Linguine with Cannellini Spinach Pesto

snowbanks3

Even though spring has not yet sprung here in the far, forgotten northern regions of Manitoba, Canada, a girl can dream and as someone recently reminded me, spring always comes after winter; we might have to tarry a little longer this time but spring will come (gonna preach to myself y’all!). So while I have been dreaming about wearing my flip flops to work and long sunny days at the lake, my culinary interests have turned to basil. ‘Cause nothing tells your mouth that food should be vibrant and alive like the distinct, fragrant scent and intensely pleasing flavor of fresh basil. Easy to grow in a little pot by the window, basil can be accessible all year long; unless you are like me and your basil just would not grow properly last summer. I don’t know if I had a bum pot of basil or if it was its placement in the kitchen (the year before we had been living in the apartment and my basil plants had thrived) but either way, I have been basil-less all winter. Sad. And since basil can be fairly expensive and sometimes not very fresh in the store, I have steered clear of my fave basil recipes. But this week, I figured I would help my goal of maintaining an “attitude of gratitude” if I had a satisfying pasta recipe to soothe me (snow? Ha! I laugh in the face of relentlessly falling snow!). Guess what? It helped! It definitely helped. If you are not convinced, here are some basil fun facts: basil has anti-bacterial and anti-inflammatory effects as well as nutrients essential for cardiovascular health! Basil is also “an excellent source of vitamin K and manganese; a very good source of copper, vitamin A (in the form of carotenoids such as beta-carotene), and vitamin C; and a good source of calcium, iron, folate, magnesium, and omega-3 fatty acids.” Armed with all that basil-y goodness, a girl can continue to trudge past sky-high snowbanks on her way to work and have a smile on her face. This basil-icious recipe is an adaptation of a Robin Robertson favourite (Linguine with Cannellini Pesto) from Quick Fix Vegan. Robertson’s recipe is stand-alone good but I am often a one-dish kinda gal, especially for after work suppers, so I threw in some extra ingredients to up the veggie factor and round out the meal.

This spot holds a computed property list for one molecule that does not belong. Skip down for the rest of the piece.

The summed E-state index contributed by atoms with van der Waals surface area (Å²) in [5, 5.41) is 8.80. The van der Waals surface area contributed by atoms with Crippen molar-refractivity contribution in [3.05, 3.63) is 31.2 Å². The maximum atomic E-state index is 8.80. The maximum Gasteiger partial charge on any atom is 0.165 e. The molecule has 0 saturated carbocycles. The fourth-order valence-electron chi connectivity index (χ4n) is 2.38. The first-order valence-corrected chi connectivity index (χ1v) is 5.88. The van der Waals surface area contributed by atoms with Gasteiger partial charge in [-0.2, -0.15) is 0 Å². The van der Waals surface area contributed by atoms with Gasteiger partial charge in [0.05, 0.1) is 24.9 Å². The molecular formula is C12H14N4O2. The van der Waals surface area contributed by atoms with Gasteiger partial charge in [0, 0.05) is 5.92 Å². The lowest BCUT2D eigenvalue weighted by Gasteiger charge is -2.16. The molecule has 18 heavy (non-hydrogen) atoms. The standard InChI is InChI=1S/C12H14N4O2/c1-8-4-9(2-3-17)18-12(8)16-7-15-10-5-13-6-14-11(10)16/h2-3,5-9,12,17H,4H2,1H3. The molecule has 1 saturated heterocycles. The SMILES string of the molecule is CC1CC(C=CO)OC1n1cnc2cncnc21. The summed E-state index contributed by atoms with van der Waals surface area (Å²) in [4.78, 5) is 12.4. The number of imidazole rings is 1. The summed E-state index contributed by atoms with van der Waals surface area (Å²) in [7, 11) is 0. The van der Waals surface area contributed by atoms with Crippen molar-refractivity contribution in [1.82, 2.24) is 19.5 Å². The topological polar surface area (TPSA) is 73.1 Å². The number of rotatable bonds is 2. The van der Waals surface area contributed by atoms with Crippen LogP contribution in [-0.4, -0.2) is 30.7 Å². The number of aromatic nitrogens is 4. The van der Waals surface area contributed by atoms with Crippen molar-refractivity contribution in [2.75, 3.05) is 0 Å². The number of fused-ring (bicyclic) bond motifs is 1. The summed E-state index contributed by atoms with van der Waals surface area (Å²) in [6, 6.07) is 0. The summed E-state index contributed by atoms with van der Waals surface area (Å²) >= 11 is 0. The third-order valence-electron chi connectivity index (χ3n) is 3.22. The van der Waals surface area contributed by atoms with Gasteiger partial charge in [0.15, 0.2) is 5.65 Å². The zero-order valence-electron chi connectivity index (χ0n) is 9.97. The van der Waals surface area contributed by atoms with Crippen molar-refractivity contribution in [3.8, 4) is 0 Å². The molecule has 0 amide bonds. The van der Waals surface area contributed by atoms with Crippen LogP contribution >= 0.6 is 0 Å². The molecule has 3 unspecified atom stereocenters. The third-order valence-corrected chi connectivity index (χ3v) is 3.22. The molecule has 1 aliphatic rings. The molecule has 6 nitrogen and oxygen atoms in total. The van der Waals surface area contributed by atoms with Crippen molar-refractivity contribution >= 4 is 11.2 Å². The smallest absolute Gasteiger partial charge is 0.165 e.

Happy Cooking!!

Linguine with Cannellini Spinach Pesto

serves four

  • 12 ounces linguine
  • 5 cloves of garlic, minced or crushed
  • ½ teaspoon salt
  • 1 cup cooked or canned cannellini beans, drained and rinsed
  • 1 cube of frozen spinach, half thawed or 1/2 cup fresh spinach
  • 1 heaping tablespoon of nutritional yeast
  • 1-1/2 cups fresh basil leaves
  • 2 tablespoons of olive oil
  • 1/2 cup hot pasta water
  • 1 large red pepper, seeded & chopped
  • 1/2 cup sundried tomatoes, chopped
  • 1/3 cup pine nuts (optional)

Cook the linguine in a large pot of boiling water until just tender, about 10 minutes or as per package instructions. During the last minute, add the chopped red pepper. While the pasta is cooking, combine the remaining ingredients, except for the sundried tomatoes, in a blender and process until smooth, stopping to scrape down the sides as needed. Add as much of the hot pasta water as necessary to reach the desired consistency. Drain the cooked pasta and peppers, return to the pot and toss with the pesto and sundried tomatoes until combined. Taste and adjust the seasoning by adding more salt as needed. Top with the pine nuts (if using) and serve immediately.

Linguine with Cannellini Pesto2

 

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About dosedependent

Hello! I'm passionate about my faith in Jesus Christ, eating a whole-foods, plant-based diet and living life with my family in northern Manitoba.
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